Comment by: Thor Lanesskog
If you come to Norway and visit a church, be prepared to find closed doors. Of about 3,000 churches spread over 1280 parishes, only a few hold open except from Sunday worship, baptisms, weddings and funerals. Many churches are permanently closed due to lack of maintenance and are in danger of being demolished.
The Norwegian Church, formerly the State Church, is the largest religious community in Norway and until 21 May 2012 the official religion. Today, about 77% of the population is member of the Lutheran denomination, but the number is decreasing.
The pastors are paid by the Norwegian state and are thus a state responsibility. When it comes to church buildings, the municipalities are responsible for construction costs, operation and maintenance – in addition to expenses for sacristan, verger and organist.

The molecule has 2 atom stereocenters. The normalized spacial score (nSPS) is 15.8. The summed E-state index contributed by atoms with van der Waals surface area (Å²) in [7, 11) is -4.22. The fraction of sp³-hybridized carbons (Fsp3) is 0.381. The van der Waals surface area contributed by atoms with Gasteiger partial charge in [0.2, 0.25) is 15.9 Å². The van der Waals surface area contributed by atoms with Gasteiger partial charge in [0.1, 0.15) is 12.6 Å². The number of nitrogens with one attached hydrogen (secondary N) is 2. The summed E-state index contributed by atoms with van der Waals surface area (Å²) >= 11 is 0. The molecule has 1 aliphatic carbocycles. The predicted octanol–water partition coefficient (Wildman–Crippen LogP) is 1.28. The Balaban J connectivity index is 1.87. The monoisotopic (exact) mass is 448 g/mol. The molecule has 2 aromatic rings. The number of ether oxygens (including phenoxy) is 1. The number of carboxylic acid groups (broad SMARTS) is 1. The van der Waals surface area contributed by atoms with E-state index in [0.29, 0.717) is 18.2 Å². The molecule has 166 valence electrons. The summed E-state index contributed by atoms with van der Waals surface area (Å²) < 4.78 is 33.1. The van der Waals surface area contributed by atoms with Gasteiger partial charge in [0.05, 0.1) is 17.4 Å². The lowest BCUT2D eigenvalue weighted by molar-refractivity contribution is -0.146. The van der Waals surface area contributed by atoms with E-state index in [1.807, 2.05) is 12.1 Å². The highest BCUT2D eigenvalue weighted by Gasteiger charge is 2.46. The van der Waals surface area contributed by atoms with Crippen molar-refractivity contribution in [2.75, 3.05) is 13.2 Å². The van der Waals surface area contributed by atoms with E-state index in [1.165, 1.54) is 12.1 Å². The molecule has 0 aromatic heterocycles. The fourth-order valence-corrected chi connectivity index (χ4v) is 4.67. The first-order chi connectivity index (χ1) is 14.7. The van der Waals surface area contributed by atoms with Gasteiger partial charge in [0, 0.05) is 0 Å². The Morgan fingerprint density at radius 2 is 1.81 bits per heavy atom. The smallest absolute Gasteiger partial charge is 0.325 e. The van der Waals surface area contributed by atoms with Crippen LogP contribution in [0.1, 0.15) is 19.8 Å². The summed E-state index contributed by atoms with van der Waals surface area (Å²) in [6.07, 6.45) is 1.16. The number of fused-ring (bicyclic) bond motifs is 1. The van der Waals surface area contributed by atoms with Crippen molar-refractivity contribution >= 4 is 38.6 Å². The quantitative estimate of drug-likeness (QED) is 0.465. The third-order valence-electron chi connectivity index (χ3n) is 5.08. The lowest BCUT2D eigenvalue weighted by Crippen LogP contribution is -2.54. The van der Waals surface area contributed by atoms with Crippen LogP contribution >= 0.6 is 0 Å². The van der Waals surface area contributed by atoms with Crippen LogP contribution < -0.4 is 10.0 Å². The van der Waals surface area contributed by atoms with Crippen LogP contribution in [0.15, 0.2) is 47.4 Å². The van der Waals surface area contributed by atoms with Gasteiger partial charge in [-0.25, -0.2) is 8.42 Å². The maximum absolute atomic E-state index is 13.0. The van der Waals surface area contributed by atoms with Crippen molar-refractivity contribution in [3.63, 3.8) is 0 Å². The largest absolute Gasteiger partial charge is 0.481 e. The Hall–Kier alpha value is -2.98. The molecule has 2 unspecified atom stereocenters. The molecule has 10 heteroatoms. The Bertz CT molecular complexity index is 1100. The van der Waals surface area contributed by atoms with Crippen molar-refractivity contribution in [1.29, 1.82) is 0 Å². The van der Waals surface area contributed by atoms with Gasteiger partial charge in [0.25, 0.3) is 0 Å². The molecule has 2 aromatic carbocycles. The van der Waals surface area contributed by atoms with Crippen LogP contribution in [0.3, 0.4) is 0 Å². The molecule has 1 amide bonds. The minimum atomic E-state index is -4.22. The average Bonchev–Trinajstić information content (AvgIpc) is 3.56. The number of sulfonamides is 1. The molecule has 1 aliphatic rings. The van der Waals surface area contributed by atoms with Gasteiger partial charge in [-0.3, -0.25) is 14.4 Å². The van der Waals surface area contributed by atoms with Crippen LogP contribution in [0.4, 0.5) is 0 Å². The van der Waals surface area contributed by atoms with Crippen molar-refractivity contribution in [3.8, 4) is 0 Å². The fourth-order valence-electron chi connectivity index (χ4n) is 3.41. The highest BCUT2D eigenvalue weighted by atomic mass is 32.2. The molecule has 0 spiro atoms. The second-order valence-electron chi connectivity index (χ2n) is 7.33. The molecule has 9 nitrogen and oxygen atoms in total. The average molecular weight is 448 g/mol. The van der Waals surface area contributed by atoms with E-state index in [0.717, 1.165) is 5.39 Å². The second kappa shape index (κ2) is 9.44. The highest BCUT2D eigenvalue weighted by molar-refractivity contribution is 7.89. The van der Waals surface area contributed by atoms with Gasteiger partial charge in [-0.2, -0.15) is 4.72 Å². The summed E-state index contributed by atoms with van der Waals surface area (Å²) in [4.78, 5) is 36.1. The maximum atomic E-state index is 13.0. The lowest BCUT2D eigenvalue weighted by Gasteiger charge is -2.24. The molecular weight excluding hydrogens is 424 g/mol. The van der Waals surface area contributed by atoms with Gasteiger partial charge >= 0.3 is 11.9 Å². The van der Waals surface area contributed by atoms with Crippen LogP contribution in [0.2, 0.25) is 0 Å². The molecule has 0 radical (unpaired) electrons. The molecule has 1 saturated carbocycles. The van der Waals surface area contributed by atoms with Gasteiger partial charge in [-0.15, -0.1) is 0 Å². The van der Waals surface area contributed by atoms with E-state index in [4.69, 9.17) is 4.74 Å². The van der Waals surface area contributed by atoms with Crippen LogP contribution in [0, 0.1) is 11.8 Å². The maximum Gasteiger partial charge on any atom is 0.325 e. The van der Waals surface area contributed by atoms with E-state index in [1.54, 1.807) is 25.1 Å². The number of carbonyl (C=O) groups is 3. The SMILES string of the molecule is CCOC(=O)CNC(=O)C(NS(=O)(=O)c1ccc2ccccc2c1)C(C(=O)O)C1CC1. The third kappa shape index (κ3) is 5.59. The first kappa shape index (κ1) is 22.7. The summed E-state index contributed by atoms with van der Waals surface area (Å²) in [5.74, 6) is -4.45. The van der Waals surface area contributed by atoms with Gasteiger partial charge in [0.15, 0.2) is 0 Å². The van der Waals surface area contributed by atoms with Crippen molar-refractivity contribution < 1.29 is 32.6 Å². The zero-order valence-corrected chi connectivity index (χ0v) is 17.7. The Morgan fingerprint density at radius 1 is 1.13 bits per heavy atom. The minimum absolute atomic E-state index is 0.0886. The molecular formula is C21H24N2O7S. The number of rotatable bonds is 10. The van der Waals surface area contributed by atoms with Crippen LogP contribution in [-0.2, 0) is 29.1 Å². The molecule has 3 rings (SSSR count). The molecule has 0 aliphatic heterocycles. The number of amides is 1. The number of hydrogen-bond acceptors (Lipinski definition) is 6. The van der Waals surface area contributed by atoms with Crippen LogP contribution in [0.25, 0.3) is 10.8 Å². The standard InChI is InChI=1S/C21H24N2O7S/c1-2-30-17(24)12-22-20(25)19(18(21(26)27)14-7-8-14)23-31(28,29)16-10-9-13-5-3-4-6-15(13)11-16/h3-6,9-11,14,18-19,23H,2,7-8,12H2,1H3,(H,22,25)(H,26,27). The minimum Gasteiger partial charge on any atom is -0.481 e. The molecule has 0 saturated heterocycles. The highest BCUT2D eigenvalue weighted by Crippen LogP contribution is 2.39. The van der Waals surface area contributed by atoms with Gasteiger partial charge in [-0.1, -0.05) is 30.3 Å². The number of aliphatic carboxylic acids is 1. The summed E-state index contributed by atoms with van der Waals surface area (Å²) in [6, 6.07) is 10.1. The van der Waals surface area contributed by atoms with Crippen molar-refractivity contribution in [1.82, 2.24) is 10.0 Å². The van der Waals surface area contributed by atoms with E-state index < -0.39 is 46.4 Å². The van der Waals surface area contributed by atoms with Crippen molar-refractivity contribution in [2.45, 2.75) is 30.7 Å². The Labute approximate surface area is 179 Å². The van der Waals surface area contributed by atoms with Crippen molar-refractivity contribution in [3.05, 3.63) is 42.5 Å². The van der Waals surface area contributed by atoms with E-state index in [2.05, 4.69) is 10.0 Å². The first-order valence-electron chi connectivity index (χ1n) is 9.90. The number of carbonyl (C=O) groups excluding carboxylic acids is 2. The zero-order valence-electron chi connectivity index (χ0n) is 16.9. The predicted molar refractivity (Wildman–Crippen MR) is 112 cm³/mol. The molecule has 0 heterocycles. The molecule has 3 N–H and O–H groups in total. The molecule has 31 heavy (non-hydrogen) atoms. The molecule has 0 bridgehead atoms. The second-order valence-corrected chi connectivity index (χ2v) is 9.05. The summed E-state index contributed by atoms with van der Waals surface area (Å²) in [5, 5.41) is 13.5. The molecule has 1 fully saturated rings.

This is the main cause of the problem: Several Norwegian municipalities have poor economy and must prioritize municipal services. Operating churches are losing the battle against education, health care and road construction, and the result is closed doors.
ThorNews thinks the development is sad for several reasons: The Church – the House of God – should be open for prayer, meditation and quiet contemplation for those who need this. In addition, our churches are an important part of Norwegian heritage, and demolition is unacceptable – not least for future generations. It is puzzling that in other countries where the operation and salaries depends on private donations, the doors are open and the churches are well maintained.
We understand that the poor state of municipal finances is a major cause of the neglect of these beautiful and important buildings, but find it embarrassing that one of the world’s richest countries can not find the money for operation and maintenance. Here, the Norwegian government and people must show responsibility so that the Norwegian Church becomes “the Church of Open Doors”.
Photo by: ThorLanesskog, ThorNews